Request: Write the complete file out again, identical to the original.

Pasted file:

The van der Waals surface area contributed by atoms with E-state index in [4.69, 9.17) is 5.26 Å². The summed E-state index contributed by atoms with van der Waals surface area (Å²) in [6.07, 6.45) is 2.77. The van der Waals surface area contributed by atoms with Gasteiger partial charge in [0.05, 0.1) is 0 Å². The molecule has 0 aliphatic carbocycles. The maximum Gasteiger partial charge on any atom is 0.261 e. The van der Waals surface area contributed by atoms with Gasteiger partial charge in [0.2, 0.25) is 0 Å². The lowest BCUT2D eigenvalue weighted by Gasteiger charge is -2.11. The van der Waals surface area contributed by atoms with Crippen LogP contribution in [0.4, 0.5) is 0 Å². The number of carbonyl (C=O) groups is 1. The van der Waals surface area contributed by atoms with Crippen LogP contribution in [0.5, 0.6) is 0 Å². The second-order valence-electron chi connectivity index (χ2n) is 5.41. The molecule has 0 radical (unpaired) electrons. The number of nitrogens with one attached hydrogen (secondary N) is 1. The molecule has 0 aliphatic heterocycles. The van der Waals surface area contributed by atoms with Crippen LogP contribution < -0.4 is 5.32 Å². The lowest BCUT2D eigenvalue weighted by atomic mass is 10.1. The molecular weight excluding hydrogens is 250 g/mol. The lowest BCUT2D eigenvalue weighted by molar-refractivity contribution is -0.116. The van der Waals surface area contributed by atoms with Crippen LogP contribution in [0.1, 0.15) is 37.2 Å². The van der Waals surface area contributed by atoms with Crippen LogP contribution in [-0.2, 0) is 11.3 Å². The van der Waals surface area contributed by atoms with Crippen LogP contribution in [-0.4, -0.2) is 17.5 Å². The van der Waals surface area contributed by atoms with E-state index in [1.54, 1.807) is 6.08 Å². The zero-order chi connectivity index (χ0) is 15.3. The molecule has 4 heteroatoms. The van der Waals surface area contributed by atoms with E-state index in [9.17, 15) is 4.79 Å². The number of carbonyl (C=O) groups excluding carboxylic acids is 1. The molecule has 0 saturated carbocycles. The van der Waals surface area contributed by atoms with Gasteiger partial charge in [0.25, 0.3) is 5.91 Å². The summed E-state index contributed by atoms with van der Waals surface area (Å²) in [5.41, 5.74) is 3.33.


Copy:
The van der Waals surface area contributed by atoms with E-state index in [4.69, 9.17) is 5.26 Å². The summed E-state index contributed by atoms with van der Waals surface area (Å²) in [6.07, 6.45) is 2.77. The van der Waals surface area contributed by atoms with Gasteiger partial charge in [0.05, 0.1) is 0 Å². The molecule has 0 aliphatic carbocycles. The maximum Gasteiger partial charge on any atom is 0.261 e. The van der Waals surface area contributed by atoms with Gasteiger partial charge in [0.2, 0.25) is 0 Å². The lowest BCUT2D eigenvalue weighted by Gasteiger charge is -2.11. The van der Waals surface area contributed by atoms with Crippen LogP contribution in [0.4, 0.5) is 0 Å². The number of carbonyl (C=O) groups is 1. The van der Waals surface area contributed by atoms with Crippen LogP contribution in [0.5, 0.6) is 0 Å². The second-order valence-electron chi connectivity index (χ2n) is 5.41. The molecule has 0 radical (unpaired) electrons. The number of nitrogens with one attached hydrogen (secondary N) is 1. The molecule has 0 aliphatic heterocycles. The van der Waals surface area contributed by atoms with Crippen LogP contribution < -0.4 is 5.32 Å². The lowest BCUT2D eigenvalue weighted by atomic mass is 10.1. The molecular weight excluding hydrogens is 250 g/mol. The lowest BCUT2D eigenvalue weighted by molar-refractivity contribution is -0.116. The van der Waals surface area contributed by atoms with Crippen LogP contribution in [0.1, 0.15) is 37.2 Å². The van der Waals surface area contributed by atoms with Crippen LogP contribution in [-0.2, 0) is 11.3 Å². The van der Waals surface area contributed by atoms with Crippen LogP contribution in [-0.4, -0.2) is 17.5 Å². The van der Waals surface area contributed by atoms with E-state index in [1.54, 1.807) is 6.08 Å². The zero-order chi connectivity index (χ0) is 15.3. The molecule has 4 heteroatoms. The van der Waals surface area contributed by atoms with E-state index in [9.17, 15) is 4.79 Å². The number of carbonyl (C=O) groups excluding carboxylic acids is 1. The molecule has 0 saturated carbocycles. The van der Waals surface area contributed by atoms with Gasteiger partial charge in [0.25, 0.3) is 5.91 Å². The summed E-state index contributed by atoms with van der Waals surface area (Å²) in [5.41, 5.74) is 3.33.